One of the unique aspects of education in the hospital setting is the nature of those being coached. The wards are a flurry of activity, with someone always wanting something for a patient: the nurses needing orders to be written; the social workers needing forms and discharge instructions to be completed; the pharmacist needing detailed patient data to release the appropriate pharmaceuticals; and the hospital administration pressing for discharge by 11 a.m., patients from the intensive care unit to be transferred immediately, and emergency department consults within the hour. The residents and students are working just shy of 80 hours per week—tired and hungry, their meals coming at odd hours, they struggle to satisfy everyone, all the while wondering what will become of their careers (“Will I pass the boards? Who will write my letters? Did I get my applications in on time?”). And after all of this, the student or resident has very little emotional voltage remaining to learn. This monstrous challenge before the teaching moment even begins is what makes teaching on the hospital wards challenging and unique, but it is also what makes motivation a critical component in ensuring performance.
The first step in motivating your learners is to acknowledge and deal with the sentiment that will hold you back if it is not consciously addressed: “Should I have to motivate students and residents to learn clinical medicine? I mean, seriously, it's only something as trivial as a patient's life!” Here's an analogy to answer that question. Should an NFL football coach have to motivate a prima donna wide receiver to catch the ball—even after he's been paid 5 billion dollars to do so? No. But if he doesn't, then the receiver doesn't catch the ball and the team loses. Should the attending physician have to motivate students to learn medicine? No. But if the coach doesn't motivate, the student's performance falls short and patient care suffers. So, should you have to motivate students to learn? The short answer: No. Must we motivate students to learn in order to be effective? Yes.
There is one word that will ensure your motivational effectiveness. To any given person, in any society, in any time in history, the most magical, motivating word is...her name.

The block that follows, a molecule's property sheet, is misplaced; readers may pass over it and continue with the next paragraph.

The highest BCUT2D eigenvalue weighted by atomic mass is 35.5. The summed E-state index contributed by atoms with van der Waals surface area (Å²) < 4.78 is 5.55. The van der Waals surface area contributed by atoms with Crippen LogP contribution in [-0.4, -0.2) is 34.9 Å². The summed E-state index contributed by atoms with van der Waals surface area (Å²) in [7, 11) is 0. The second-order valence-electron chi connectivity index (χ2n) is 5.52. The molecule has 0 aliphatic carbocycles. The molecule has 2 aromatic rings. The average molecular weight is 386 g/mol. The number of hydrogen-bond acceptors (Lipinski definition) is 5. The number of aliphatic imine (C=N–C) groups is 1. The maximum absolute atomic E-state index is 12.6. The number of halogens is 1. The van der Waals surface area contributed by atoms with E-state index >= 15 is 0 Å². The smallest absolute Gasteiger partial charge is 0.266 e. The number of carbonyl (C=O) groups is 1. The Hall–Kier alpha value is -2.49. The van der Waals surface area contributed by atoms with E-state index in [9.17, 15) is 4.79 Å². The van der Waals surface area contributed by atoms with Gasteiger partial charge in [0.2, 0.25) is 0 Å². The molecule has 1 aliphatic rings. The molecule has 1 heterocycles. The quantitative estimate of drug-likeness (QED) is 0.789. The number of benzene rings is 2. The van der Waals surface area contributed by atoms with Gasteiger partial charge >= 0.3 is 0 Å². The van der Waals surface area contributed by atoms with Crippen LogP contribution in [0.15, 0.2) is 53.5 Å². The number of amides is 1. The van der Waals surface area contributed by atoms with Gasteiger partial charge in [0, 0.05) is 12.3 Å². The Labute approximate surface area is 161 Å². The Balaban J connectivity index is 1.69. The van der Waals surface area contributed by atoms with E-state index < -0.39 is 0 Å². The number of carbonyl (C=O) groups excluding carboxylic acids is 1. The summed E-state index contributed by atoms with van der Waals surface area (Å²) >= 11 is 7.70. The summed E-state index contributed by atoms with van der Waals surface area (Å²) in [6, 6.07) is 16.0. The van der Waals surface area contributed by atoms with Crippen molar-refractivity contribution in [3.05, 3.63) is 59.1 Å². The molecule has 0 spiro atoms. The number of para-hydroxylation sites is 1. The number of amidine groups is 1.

And using people's names cannot be done enough. Take this example extracted from the wards:
“Paul, you had a patient with a hemoglobin of 9, Paul...and you diagnosed anemia, Paul. Fantastic. And Paul, the way you ordered a ferritin, Paul, well it was...inspirational! And Paul, the way you did the rectal exam, Paul, to exclude GI bleeding, Paul...I mean, what more can I say, Paul? Fantastic, Paul.”
The remainder of the team might be thinking, “Who is this freak?”; but not Paul. He's thinking, “This guy is great—I'm going to nominate him for a teaching award!” And that's the simple trick to winning awards. Just walk around the hospital or medical school calling people by their names for a year; you'll win an award.
Why is using people's names so powerful? It communicates that you care about the person as a person—as a unique person; not just a moon that orbits your planet. With this one word, it establishes the relationship requisite for the coach-player relationship. It says, “I see you as a person who is valuable to me; and I care enough about you as a unique person to know your name.”
The hospital wards can be a lonely place, with most students and residents feeling lost and over their head. Sum this up in one sentiment: People are not going to care what you know until they know that you care.
The best way to achieve that critical first step is simply to use people's names.
And if you are thinking, “That's fine and all...but I'm just not very good with names.” Well, here is the inside-the-actor's-studio tip number two: You don't have to be good with names. All you have to remember is one person's name. Begin with this student or resident each day, using the name as often as possible, and then end that segment of rounds by saying, “Paul, I've picked on you enough. Choose someone else on the team, but call him by name.” Paul will give you the next person's name. See? Easy. Just offload the responsibility of remembering names onto someone else.